My friend and colleague David Moorcroft will be writing a regular column on cruising and ports of call for Gentleman’s Portion. His first column relates the story of his recent trans-Atlantic voyage aboard the Queen Mary 2.
David Moorcroft has made 64 cruise voyages in almost every part of the world, crossed the Atlantic by ship six times, and for more than 30 years has written about his experiences to the benefit of those interested in seeing the world by ship. He was a writer for the Southam Group for many years and his cruising reviews appeared in many of their papers, such as the Montreal Gazette, Vancouver Sun, and Hamilton Spectator as well as in magazines such as Luxury and Orlando. He then wrote a cruising blog for a North American cruise agency, and contributed to the Bell Sympatico travel site. David is a member of the North American Travel Journalists Association. Now he’s my first guest contributor.
There’s Something About Mary by David Moorcroft
It could be her beautiful raked bow or rounded Constanzi stern. Or perhaps it’s her streamlined hull and sleek superstructure adorned with the famous black, white and red livery of the Cunard Line. But whatever it is, there’s something about Mary – the Queen Mary 2 that is.
It was obvious to us as soon as we arrived at the pier in Southampton, England to begin our seven-day crossing to New York City that this was no ordinary vessel. In an era where too many ships resemble floating condominiums and sail like bloated barges, the QM2 could well be the most beautiful and steadiest passenger ship in the world.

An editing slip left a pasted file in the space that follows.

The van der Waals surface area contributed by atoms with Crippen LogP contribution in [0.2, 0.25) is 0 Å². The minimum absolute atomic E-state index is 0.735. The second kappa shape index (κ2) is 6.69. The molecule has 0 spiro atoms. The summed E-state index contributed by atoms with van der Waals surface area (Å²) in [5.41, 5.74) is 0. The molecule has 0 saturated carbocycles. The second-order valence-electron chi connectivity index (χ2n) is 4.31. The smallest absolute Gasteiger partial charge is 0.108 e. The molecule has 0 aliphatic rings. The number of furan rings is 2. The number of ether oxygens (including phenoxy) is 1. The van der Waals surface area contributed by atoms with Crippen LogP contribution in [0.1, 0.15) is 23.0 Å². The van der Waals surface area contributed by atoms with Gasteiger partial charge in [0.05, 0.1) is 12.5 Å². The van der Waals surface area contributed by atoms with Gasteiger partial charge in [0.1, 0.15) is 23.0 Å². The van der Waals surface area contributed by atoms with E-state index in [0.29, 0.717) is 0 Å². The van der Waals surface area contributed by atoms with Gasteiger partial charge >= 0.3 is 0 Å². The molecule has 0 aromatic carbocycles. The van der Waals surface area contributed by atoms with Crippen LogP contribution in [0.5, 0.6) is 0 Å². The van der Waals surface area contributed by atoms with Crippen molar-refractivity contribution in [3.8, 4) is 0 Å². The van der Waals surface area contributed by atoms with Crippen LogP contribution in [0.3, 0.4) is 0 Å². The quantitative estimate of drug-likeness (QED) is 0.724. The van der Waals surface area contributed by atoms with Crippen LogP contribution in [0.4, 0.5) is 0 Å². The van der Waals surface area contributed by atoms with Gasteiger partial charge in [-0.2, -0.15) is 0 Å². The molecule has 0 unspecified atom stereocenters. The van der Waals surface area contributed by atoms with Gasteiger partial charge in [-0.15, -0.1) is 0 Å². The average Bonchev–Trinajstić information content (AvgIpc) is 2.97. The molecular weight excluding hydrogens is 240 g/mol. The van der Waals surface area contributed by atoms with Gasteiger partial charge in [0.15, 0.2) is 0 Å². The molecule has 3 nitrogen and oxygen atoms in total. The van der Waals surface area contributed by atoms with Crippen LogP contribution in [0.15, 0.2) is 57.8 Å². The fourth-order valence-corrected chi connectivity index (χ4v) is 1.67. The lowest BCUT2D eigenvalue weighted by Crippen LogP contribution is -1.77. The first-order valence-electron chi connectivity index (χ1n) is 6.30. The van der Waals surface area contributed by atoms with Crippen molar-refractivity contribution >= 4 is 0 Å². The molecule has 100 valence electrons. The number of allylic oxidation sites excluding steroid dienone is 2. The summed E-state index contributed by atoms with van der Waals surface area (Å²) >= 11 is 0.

The reason for all these superlatives is that the QM2 is an ocean liner, not a cruise ship. In fact, when launched in 2004 she was the first major ocean liner to be built since the Queen Elizabeth 2 in 1969.
The difference between a cruise ship and an ocean liner is that the latter is designed, equipped and built to do regular ocean crossings. In contrast, cruise ships are built to sail between ports of call in more protected waters, although they still do the occasional ocean crossing as part of a repositioning cruise.
As a result, ocean liners require heavier grade steel for their hulls, use higher quality materials in their fittings, need more powerful engines, and cost much more to build. For example, the QM2 is built with 40% more steel than a comparably sized cruise ship, and costs about US$300,000 per berth, about double the industry average. In addition, it has a top speed of nearly 30 knots and a cruising speed of 26 knots, which is much faster than the 18 to 22-knot average cruising speed of most cruise ships.
Since ocean liners spend most of their time at sea rather than in port, they also tend to have more public areas and grander interiors than cruise ships. In this regard, the QM2 is likely the most beautiful ship at sea, as we saw first-hand as we made our way past a number of elegantly appointed public rooms and staircases filled with more than 5,000 commissioned works of art on our way to our spacious balcony cabin on deck 11.